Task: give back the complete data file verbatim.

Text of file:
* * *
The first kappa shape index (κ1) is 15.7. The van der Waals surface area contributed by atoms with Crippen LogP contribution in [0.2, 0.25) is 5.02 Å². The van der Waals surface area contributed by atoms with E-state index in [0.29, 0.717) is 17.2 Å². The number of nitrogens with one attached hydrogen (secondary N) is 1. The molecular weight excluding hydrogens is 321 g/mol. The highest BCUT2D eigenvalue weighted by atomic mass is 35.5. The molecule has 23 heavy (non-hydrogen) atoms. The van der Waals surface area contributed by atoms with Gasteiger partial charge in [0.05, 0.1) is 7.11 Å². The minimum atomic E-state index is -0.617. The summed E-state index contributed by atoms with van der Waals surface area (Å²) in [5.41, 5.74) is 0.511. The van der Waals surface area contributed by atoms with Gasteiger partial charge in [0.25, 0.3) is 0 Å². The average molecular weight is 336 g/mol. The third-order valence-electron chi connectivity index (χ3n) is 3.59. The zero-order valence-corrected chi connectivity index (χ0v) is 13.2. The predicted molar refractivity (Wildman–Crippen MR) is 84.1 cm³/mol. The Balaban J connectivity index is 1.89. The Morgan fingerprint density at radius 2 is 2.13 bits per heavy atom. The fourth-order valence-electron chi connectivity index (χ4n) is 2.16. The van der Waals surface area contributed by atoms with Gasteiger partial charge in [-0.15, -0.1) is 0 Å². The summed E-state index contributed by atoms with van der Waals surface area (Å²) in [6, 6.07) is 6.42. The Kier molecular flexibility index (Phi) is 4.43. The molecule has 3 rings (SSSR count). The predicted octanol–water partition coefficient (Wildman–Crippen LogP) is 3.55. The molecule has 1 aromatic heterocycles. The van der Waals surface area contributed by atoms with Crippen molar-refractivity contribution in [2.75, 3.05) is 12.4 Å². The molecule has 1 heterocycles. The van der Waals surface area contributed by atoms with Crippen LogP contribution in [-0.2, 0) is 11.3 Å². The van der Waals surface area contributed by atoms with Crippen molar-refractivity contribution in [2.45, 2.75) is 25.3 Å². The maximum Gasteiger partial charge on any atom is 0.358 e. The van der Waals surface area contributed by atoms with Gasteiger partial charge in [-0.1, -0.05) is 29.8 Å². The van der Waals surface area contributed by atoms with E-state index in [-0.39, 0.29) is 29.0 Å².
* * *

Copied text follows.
The first kappa shape index (κ1) is 15.7. The van der Waals surface area contributed by atoms with Crippen LogP contribution in [0.2, 0.25) is 5.02 Å². The van der Waals surface area contributed by atoms with E-state index in [0.29, 0.717) is 17.2 Å². The number of nitrogens with one attached hydrogen (secondary N) is 1. The molecular weight excluding hydrogens is 321 g/mol. The highest BCUT2D eigenvalue weighted by atomic mass is 35.5. The molecule has 23 heavy (non-hydrogen) atoms. The van der Waals surface area contributed by atoms with Gasteiger partial charge in [0.05, 0.1) is 7.11 Å². The minimum atomic E-state index is -0.617. The summed E-state index contributed by atoms with van der Waals surface area (Å²) in [5.41, 5.74) is 0.511. The van der Waals surface area contributed by atoms with Gasteiger partial charge in [0.25, 0.3) is 0 Å². The average molecular weight is 336 g/mol. The third-order valence-electron chi connectivity index (χ3n) is 3.59. The zero-order valence-corrected chi connectivity index (χ0v) is 13.2. The predicted molar refractivity (Wildman–Crippen MR) is 84.1 cm³/mol. The Balaban J connectivity index is 1.89. The Morgan fingerprint density at radius 2 is 2.13 bits per heavy atom. The fourth-order valence-electron chi connectivity index (χ4n) is 2.16. The van der Waals surface area contributed by atoms with Gasteiger partial charge in [-0.15, -0.1) is 0 Å². The summed E-state index contributed by atoms with van der Waals surface area (Å²) in [6, 6.07) is 6.42. The Kier molecular flexibility index (Phi) is 4.43. The molecule has 3 rings (SSSR count). The predicted octanol–water partition coefficient (Wildman–Crippen LogP) is 3.55. The molecule has 1 aromatic heterocycles. The van der Waals surface area contributed by atoms with Crippen molar-refractivity contribution in [2.75, 3.05) is 12.4 Å². The molecule has 1 heterocycles. The van der Waals surface area contributed by atoms with Crippen LogP contribution in [-0.2, 0) is 11.3 Å². The van der Waals surface area contributed by atoms with Crippen molar-refractivity contribution in [2.45, 2.75) is 25.3 Å². The maximum Gasteiger partial charge on any atom is 0.358 e. The van der Waals surface area contributed by atoms with Gasteiger partial charge in [-0.1, -0.05) is 29.8 Å². The van der Waals surface area contributed by atoms with E-state index in [-0.39, 0.29) is 29.0 Å².